A controversial new skyscraper proposed for the Australian city of Melbourne is to go to appeal after the local planning authorities initially turned it down.
To be located at 276 Russell Street, it will occupy a tight site of only 383 square metres in size, and house a total of 154 apartments along with 4 floors of office space and the all important ground floor retail making it akin to the Tardis of skyscrapers.
Despite its square footprint, the tower has many interesting visual features such as its glazed facades, open-air gardens and glazed terraces that jut out from the building in a triangular manner at various points giving triple aspect views to single aspect apartments.
Adding to this is a complex floor layout that steps back behind the structural columns for four floors, and then has two full plate levels before this pattern is repeated again but from a different side of the building creating a series of terraces for the residents to enjoy, whilst maintaining the sort of structural stability you'd aim for to win at Jenga.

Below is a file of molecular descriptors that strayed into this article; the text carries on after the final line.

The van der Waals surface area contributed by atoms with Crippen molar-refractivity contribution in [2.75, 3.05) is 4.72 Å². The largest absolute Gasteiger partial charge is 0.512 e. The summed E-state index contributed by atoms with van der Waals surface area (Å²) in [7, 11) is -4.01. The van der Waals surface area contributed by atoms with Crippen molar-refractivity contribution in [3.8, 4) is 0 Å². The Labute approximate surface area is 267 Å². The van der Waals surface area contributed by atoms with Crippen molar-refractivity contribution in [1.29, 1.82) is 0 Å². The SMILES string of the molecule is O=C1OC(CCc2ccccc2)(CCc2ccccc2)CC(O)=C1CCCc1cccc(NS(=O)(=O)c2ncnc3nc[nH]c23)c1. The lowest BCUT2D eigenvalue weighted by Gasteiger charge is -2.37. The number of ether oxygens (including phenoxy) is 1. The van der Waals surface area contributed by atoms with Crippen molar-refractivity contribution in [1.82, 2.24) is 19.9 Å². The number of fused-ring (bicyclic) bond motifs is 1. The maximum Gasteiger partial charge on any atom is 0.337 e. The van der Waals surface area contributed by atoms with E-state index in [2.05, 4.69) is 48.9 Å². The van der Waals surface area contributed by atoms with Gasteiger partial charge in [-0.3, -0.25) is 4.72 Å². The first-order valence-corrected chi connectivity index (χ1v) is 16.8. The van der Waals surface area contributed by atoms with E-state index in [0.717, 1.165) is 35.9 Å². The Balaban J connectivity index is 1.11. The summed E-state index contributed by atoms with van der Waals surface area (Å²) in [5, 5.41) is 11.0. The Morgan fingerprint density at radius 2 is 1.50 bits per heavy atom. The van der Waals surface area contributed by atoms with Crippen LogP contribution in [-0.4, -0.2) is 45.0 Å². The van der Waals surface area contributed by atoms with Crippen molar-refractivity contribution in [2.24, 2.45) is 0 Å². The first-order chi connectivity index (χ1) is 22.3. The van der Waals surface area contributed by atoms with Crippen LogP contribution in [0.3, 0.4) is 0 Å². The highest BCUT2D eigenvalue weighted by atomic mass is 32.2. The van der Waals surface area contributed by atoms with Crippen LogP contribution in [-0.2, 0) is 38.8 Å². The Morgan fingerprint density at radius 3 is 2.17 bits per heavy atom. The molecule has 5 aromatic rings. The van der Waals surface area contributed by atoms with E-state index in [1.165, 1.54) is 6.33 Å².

The design comes from Melbourne based architects CK Designworks, and if eventually given the go-ahead will stand 119 metres tall. Even this modest height however has proven to much for the powers that be, and is one of the main reasons cited for refusing the application.
Height isn't the only thing they disliked about the design though, and reasons given for its refusal also include the lack of setbacks detracting from surrounding street, unacceptable wind downdrafts hitting the pedestrian realm, and an adverse impact on the development potential of adjoining land that its neighbours fear it would dominate and reduce in value.